Here, in the absence of the jury, the trial judge carefully examined into the circumstances preceding the appellant's admissions. He was bound to determine whether there was unreasonable delay in arraignment such as would render detention illegal in view of the requirement of Rule 5(a) of the Federal Rules of Criminal Procedure, 18 U.S.C.A. that an arrested person be taken before the nearest available commissioner 'without unnecessary delay',7 and if the detention were shown by the appellant to be illegal, whether such detention produced the disclosure.8 Wesley Hall is a boarding house comprising some forty row-brick buildings. On August 17, 1953, the shower curtains in three different bathrooms on two floors were on fire at about the same time, apparently ignited by matches found at the scene. In the January 11, 1954 fire, the tapes on two venetian blinds had been ignited and the blinds had partially burned. Twelve feet away, but without intervening fire damage, a lamp shade had been completely consumed by fire. In the March 15, 1954 fire, the spread and sheets overhanging a bed had been burned, but not the portion covering the bed, located in a room opposite that of the appellant. There was found no defective wiring or other comparable possible cause of such peculiar burning of non-contiguous objects. During weeks of investigation all persons living and working at Wesley Hall were suspect, and numerous interrogations were conducted, until by April 28, 1954, the search narrowed to the appellant. That day officers informed her of their desire to question her further. She sought and received permission to change her clothes, after which she accompanied the officers, including a police-woman, to the precinct headquarters. [97 U.S.App.D.C. 405] Commencing about 10:30 A.M., she was questioned as to certain details, including those involving her own background. She was treated at all times with respect and courtesy, with occasional 'breaks' for coffee and cokes consumed by the police and appellant. Between 12 noon and 1 P.M., she admitted setting the various fires. She was told she did not have to make a statement, that any such statement if made might be used against her, and that any statement was to be made of her own free will. She nevertheless volunteered to prepare a statement. Asking the officers only for the specific dates involved, she sat at a typewriter and typed out her own statement, composed in her own words, containing such items of fact as she herself desired to insert.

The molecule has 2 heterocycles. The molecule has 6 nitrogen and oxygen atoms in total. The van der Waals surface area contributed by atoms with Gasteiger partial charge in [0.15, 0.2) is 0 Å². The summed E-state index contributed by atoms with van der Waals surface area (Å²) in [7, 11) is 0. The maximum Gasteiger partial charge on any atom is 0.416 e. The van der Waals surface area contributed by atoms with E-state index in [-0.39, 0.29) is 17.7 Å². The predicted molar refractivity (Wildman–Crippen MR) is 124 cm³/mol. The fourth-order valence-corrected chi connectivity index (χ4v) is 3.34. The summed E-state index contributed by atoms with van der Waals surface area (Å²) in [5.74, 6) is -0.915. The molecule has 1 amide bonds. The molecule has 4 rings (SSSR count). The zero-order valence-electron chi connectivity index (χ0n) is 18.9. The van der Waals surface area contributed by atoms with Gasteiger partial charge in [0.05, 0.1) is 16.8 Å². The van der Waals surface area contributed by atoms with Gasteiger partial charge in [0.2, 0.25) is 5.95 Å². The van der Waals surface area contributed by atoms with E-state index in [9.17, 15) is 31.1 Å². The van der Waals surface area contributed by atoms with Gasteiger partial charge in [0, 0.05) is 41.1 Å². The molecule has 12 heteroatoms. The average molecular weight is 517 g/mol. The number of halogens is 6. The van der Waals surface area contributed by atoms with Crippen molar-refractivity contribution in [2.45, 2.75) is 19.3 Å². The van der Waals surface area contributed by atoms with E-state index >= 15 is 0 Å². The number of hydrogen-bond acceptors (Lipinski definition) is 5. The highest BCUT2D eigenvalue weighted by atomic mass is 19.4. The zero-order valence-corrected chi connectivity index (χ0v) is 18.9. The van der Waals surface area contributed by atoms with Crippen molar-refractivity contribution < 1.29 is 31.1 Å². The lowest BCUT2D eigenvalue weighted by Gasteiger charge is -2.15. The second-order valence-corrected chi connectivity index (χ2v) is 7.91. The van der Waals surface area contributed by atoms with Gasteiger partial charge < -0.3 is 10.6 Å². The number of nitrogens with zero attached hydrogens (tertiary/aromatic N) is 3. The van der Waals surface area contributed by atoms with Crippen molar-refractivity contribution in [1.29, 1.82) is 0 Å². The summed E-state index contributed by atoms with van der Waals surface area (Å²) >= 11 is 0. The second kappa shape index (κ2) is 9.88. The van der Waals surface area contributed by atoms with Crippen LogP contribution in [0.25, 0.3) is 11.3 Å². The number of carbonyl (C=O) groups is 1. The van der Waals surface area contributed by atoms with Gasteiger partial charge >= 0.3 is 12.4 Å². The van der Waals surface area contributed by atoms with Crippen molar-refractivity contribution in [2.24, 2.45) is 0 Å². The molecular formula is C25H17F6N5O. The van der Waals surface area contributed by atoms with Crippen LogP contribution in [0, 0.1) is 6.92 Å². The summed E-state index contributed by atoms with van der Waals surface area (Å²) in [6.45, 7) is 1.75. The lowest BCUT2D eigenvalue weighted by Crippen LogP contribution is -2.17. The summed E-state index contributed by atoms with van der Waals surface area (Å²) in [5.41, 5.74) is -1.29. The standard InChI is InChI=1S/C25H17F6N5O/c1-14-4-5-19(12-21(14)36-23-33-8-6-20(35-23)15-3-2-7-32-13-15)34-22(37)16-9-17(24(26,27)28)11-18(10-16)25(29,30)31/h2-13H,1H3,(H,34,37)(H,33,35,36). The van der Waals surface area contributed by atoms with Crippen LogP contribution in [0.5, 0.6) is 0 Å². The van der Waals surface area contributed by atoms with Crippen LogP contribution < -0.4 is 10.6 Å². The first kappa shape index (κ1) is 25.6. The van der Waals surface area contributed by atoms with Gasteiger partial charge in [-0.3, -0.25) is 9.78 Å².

There was a delay of some one and one-half to a possible two and one-half hours while the police intermittently questioned the appellant. She, like others, had been interrogated during the course of the investigation and the police desired to check her own statements against the statements of other Wesley Hall residents and employees and against the physical facts apparent in so strange a series of fires, burning unrelated objects, without discernible cause, but with every indication of incendiary origin. The interests of society and of the appellant herself required a reasonable opportunity to ascertain the degree of complicity, if any, of the appellant before a serious criminal charge might properly be lodged against her. Here was no 'device for breaking the will of the prisoner on long, relentless, or repeated questionings.'9 In United States v. Levition, supra, 193 F.2d at page 855, the majority had pointed out that if illegal detention exists, the evidence 'which is its fruit' is unusable, and had quoted from the Haines case, supra note 5, insofar as it treated of whether a delay 'was reasonably necessary in order to give the officials here involved an opportunity to check on and verify the available facts he had given them, this in order to determine whether justice and reason called for filing a criminal charge against him.'10 With a dangerous 'firebug' loose in a boarding house where possibly hundreds of persons were endangered by mysterious fires occurring at night, it was of utmost importance to all concerned that the incendiary be located. The detention was not 'inexcusable,' the questioning was not shown to be 'continuous' and such as to constitute 'torture' in any form, and the admissions could properly have been found to be the 'offspring of reasoned choice.' What constitutes 'unnecessary delay,' or a reasonable time within which an accused must be brought before a committing magistrate, must be determined in the light of the circumstances and the facts in a particular case and is a question to be settled initially by the trial judge. Here the trial judge weighed the testimony and found that the delay was not unreasonable and that the confession was not coerced, nor the 'fruit' of illegality. We cannot say that he erred in ruling that the appellant had failed to sustain her burden before him. In addition, under appropriate instruction, he submitted to the jury the question of 'voluntariness.' The jury having heard all of the witnesses proferred, including the appellant herself, accepted the confession. We find no error in admitting the confession in evidence.